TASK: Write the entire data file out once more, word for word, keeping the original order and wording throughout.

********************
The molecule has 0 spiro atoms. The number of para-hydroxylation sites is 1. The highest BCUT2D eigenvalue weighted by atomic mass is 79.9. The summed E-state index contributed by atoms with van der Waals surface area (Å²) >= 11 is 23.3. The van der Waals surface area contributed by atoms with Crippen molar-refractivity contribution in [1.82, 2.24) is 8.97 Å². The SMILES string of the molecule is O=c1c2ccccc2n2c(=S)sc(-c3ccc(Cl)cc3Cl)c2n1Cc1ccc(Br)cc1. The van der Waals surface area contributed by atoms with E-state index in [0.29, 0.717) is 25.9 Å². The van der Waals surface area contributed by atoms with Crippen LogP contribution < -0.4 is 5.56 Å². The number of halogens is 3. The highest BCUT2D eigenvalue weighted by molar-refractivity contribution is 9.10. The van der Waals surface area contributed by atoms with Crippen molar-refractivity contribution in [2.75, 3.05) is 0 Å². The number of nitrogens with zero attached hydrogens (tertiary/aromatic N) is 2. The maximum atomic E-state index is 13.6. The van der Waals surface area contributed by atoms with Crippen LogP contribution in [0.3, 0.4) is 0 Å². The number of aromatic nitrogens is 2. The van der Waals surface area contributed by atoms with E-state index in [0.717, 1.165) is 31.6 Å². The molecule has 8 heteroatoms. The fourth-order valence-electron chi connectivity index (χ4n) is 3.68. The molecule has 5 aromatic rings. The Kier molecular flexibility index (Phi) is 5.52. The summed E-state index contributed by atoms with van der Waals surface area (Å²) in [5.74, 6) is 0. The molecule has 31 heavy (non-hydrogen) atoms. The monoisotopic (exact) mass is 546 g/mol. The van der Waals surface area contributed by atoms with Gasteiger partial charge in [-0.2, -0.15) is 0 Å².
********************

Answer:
The molecule has 0 spiro atoms. The number of para-hydroxylation sites is 1. The highest BCUT2D eigenvalue weighted by atomic mass is 79.9. The summed E-state index contributed by atoms with van der Waals surface area (Å²) >= 11 is 23.3. The van der Waals surface area contributed by atoms with Crippen molar-refractivity contribution in [1.82, 2.24) is 8.97 Å². The SMILES string of the molecule is O=c1c2ccccc2n2c(=S)sc(-c3ccc(Cl)cc3Cl)c2n1Cc1ccc(Br)cc1. The van der Waals surface area contributed by atoms with E-state index in [0.29, 0.717) is 25.9 Å². The van der Waals surface area contributed by atoms with Crippen LogP contribution < -0.4 is 5.56 Å². The number of halogens is 3. The highest BCUT2D eigenvalue weighted by molar-refractivity contribution is 9.10. The van der Waals surface area contributed by atoms with Crippen molar-refractivity contribution in [2.75, 3.05) is 0 Å². The number of nitrogens with zero attached hydrogens (tertiary/aromatic N) is 2. The maximum atomic E-state index is 13.6. The van der Waals surface area contributed by atoms with Crippen LogP contribution in [0.3, 0.4) is 0 Å². The number of aromatic nitrogens is 2. The van der Waals surface area contributed by atoms with E-state index in [0.717, 1.165) is 31.6 Å². The molecule has 8 heteroatoms. The fourth-order valence-electron chi connectivity index (χ4n) is 3.68. The molecule has 5 aromatic rings. The Kier molecular flexibility index (Phi) is 5.52. The summed E-state index contributed by atoms with van der Waals surface area (Å²) in [5.74, 6) is 0. The molecule has 31 heavy (non-hydrogen) atoms. The monoisotopic (exact) mass is 546 g/mol. The van der Waals surface area contributed by atoms with Gasteiger partial charge in [-0.2, -0.15) is 0 Å².